Today on The First 40 Miles, SHORT AND SWEET: The Children + Backpacking Episode. We have The Top 5 Outdoor Skills Every Child Should Know. Then we review a backpacking essential that will last your kids from age 10 to age 18. For the Backpack Hack of the Week, we’ll share our recipe for the #1 kid- requested trail energy bar. And we’ll leave you with some trail wisdom and some dates to put in your calendar!
SHORT AND SWEET: The Children + Backpacking Episode
Show Notes: Episode 029
What makes a great family backpacking trip?
Base Layers for Kids: Terramar Sports
Top 5 Outdoor Skills Every Child Should Know
How to Be Prepared
- Give you children the gear they need to be a self-sustaining pod.
- That means they need to have some of the 10 essentials, food, protective clothing, and a pack.
How To Be Still
- This includes being quiet, being unplugged, being ok with silence
- This is becoming harder to do, in a world where screens and speakers are always playing something distracting.
- Avoid the temptation to feel like you need to entertain your kids while on a backpacking trip. The phrase “I’m bored” will be rare. Not non-existent…just rare.
- Part of learning how to be still, is learning how to occupy your mind without a screen
How to Solve Problems
- Instead of jumping in with a solution, jump in with a question to help them start the process of learning how to solve their own problems.
- “Mom, my sleeping pad keeps losing air every night.”
- Why do you think that is?
- What are your ideas?
- What are your ideas for dealing with that?
- What do you think would be the best way to fix that?
- Is there anything you need from me? (A good question that shows love and concern, but leaves it open to the child still solving the problem)
How to Assess Risk
- In general, humans do a very poor job at risk assessment.
- No trail activities are without risk.
- Each time we go out, they are building those skills that will help them stretch their limits.
How to Do Hard Things
- Children today are born strong, but we live in a world now where so many things are made easy
- When we take them outside, we give them opportunities to show that they can endure, overcome, inspire, and conquer.
- These are skills that can’t be taught using worksheets and clever educational videos. These can ONLY be taught in the outdoor lab.
SUMMIT Gear Review™: Gregory Wander Youth Pack 50 Liters
- Ripstop polyester
- Aluminum perimeter hoop
- YKK Zippers
- Velcro adjustment system, holds at 500 lb/sq inch
- Hip belt is fully adjustable though small/med and large, so they did something clever: instead of hip pocket, there is a side
- LOVE: Water bottles are accessible while you’re wearing the pack!
- Our 12 year old scout loves that he can access his gear from the top or the front. He doesn’t like bottom zippers because he wants to be able to access and see all his gear, not just the stuff on the top and bottom.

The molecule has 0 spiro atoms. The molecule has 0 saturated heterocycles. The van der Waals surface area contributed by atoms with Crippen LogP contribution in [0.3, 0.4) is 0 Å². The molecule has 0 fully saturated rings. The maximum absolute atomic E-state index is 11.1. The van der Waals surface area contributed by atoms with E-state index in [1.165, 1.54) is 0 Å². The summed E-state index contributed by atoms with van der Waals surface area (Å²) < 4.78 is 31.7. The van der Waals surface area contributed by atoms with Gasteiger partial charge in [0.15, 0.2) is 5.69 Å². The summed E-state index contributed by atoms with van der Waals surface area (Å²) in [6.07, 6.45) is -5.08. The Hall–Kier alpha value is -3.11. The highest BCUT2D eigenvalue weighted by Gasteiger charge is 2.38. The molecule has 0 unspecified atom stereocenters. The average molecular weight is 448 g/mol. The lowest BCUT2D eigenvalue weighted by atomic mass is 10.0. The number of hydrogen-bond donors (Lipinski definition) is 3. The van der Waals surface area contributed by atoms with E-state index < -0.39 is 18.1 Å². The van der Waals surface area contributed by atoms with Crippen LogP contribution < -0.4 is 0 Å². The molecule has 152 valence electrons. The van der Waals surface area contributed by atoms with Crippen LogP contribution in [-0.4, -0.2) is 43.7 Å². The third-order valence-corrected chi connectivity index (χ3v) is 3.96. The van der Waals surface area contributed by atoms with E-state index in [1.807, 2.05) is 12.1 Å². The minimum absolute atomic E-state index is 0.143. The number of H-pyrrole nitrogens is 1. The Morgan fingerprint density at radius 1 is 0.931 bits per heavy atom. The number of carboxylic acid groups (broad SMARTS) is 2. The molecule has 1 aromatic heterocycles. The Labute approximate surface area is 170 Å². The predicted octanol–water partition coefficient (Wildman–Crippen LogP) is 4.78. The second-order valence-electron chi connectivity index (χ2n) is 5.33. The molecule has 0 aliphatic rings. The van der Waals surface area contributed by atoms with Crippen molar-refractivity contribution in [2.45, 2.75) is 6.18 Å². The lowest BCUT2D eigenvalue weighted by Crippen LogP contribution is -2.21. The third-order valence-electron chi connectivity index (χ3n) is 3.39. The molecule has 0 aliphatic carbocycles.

- Pockets: 2 water bottle pockets, a small zippered snack pouch right behind the right water bottle pouch, no hip pouch since the hip belt is fully adjustable, cavernous lid zippered pocket, rather large pouch on the lid to the front entrance of the pack.
- Comes with a built in pack cover
- Straps everywhere so your gear stays in place
- Front and top entrance to the pack interior
- Only 3 lbs 6 oz (for xs/s)
- 13-18 inches which should cover most boys age 10-18
- They also have a slightly longer pack that covers torso sizes 15-20.
- Internal frame
- To me it seems more slender than most Gregory adult packs
- Unscented mild detergent
- Hand wash in bathtub
- Hang to dry
- Don’t have to wash every time it’s used
- Mirazyme (McNett) for removing odors…a must for boy packs…
- Incredible value for the quality, the range of sizes this covers
- Gregory packs are built to last
- Although it’s a youth pack, they cut no corners—and this is a pack that an adult would not be ashamed to use.
- Stroke of Gregory brilliance, the bottom, where kids typically drag their pack, is made of tougher material than most adult packs.
- I can’t think of a better gift to give an 11 to 12 year old boy as they go into the scouting program or as they begin to take more family backpacking trips.
Backpack Hack of the Week™: Gnäshi Bars
4 cups oats (in blender to make oat flour)
1/2 cup fresh almond butter (which you can also make in your blender or food processor)
1/2 cup honey
After you blend the oats, mix oat flour, almond butter and honey in a kitchen-aid mixer. Put ball of dough in a gallon Ziploc bag and roll out. Cut off bag and cut into bars. Wrap with plastic wrap or parchment paper. You can also leave dough in bag and tear off pieces to eat.
You can also roll the dough into a snake, cut it and wrap it up like tootsie rolls.
“Everywhere is walking distance if you have the time.”